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Forgotten Hero: Louis Marshall and American Jewish Leadership
Tuesday, Mar 12th, 2013 6:30 PM

One East 65th Street
Admission is free, but reservations are required
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aFTER 25,000 MOURNERS thronged outside Temple Emanu-El’s newly opened Fifth Avenue building to pay tribute to LOUIS MARSHALL in September 1929, newspapers noted that no “such outpouring has ever been witnessed in New York at the funeral of a private citizen.” Mr. Marshall was the president of Temple Emanu-El at the time of his death and had been responsible for the congregation’s move from 43rd Street. His funeral was the first religious ceremony held in the Main Sanctuary. For months and years after Mr. Marshall’s death, accolades streamed in about his unprecedented decades of service to his country and to the Jewish people.

However, because Mr. Marshall’s unparalleled contributions sprawled in fields such as Jewish affairs, immigration advocacy, American legal history, civil liberties and environmentalism, his life never became the subject of a systematic biography. He became a forgotten hero of American Jewish history. Filling this gap, the record of his life is reexamined in a new volume, Louis Marshall and the Rise of Jewish Ethnicity in America (Matthew M. Silver, Syracuse University Press, fall 2012), the first comprehensive biography of Louis Marshall.

On March 12, 2013, Congregation Emanu-El’s book launch for this new biography will celebrate Mr. Marshall’s unique effect as founder or head of an array of American Jewish organizations and institutions, and as the leader of efforts that produced Henry Ford’s apology to the Jews, revised American foreign policy toward tsarist Russia in the era of pogroms, and kept the golden door open to hundreds of thousands of Jewish and other immigrants before the 1920s. The event will feature discussion of key phases of Mr. Marshall’s contribution to Jewish and American affairs, including the rise of key American Jewish organizations, anti-defamation efforts against Ford and others, immigration advocacy, the Marshall family’s unique effect on environmental protection in America, and the tribute paid to Mr. Marshall by Temple Emanu-El. (Click on the links above to read essays on each subject prepared by Matthew Silver.)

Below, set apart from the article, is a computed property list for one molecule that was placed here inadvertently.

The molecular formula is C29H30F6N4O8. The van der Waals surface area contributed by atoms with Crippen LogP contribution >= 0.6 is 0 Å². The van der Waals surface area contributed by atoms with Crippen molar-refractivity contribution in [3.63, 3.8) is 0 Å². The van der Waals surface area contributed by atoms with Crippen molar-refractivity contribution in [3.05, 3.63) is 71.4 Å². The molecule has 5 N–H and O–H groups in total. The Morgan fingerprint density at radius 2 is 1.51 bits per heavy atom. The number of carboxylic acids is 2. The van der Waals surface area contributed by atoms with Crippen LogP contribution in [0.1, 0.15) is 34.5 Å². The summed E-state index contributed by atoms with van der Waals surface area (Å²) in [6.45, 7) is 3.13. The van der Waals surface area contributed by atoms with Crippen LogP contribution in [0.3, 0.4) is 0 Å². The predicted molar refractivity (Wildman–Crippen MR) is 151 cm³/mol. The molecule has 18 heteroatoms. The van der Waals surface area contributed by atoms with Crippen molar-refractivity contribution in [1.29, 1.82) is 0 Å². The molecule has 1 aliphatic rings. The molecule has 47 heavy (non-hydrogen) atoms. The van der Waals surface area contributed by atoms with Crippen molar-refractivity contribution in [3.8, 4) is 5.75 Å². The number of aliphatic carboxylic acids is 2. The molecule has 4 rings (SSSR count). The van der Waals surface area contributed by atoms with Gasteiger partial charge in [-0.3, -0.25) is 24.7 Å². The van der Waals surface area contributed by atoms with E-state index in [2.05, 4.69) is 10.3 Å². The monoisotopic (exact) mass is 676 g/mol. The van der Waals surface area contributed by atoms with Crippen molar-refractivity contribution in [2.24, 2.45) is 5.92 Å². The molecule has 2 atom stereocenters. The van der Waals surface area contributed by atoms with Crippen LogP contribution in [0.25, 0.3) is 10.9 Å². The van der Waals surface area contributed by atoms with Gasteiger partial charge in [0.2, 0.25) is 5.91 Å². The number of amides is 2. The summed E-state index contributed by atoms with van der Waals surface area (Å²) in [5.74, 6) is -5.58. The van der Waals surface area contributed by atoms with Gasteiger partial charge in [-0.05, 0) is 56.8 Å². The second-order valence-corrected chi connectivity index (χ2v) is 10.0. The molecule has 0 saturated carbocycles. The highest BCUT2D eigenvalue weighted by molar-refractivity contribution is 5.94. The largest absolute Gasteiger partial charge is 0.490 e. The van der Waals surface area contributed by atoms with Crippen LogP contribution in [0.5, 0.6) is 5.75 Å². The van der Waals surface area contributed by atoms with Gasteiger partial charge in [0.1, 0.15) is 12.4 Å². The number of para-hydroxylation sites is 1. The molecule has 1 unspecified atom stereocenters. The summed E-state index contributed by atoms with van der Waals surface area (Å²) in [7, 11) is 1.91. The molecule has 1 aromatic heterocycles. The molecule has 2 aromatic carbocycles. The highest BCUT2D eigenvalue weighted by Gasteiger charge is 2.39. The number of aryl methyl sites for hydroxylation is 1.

The book launch event is sponsored by Temple Emanu-El and the American Jewish Committee. In addition. Elka Deitsch, senior curator of the Herbert & Eileen Bernard Museum of Judaica, will prepare an exhibition of materials about Mr. Marshall from the Temple Emanu-El archives and from the AJC. Learn more about Louis Marshall in our timeline, Emanu-El From Past to Present.

NOTE: Attendance at this event is free, but reservations are required.
Call (212) 744-1400, ext. 362.

AUTHOR MATTHEW M. SILVER is a historian and media specialist. He received his bachelor’s degree from Cornell University and completed his master’s and doctorate degrees in modern Jewish history at the Hebrew University of Jerusalem. Dr. Silver emigrated to Israel from the United States between 1984 and 1985 and served in the Israel Defense Forces as a sergeant. He is a tenured senior lecturer at Max Stern College of Emek Yezreel and has taught a number of topics in Jewish history at the Hebrew University of Jerusalem. An expert in Middle Eastern affairs, Dr. Silver serves on the Ha’aretz newspaper editorial staff and has been a frequent guest on PBS NewsHour. He is the author of Our Exodus: Leon Uris and the Americanization of Israel’s Founding Story (Wayne State University Press, 2010).

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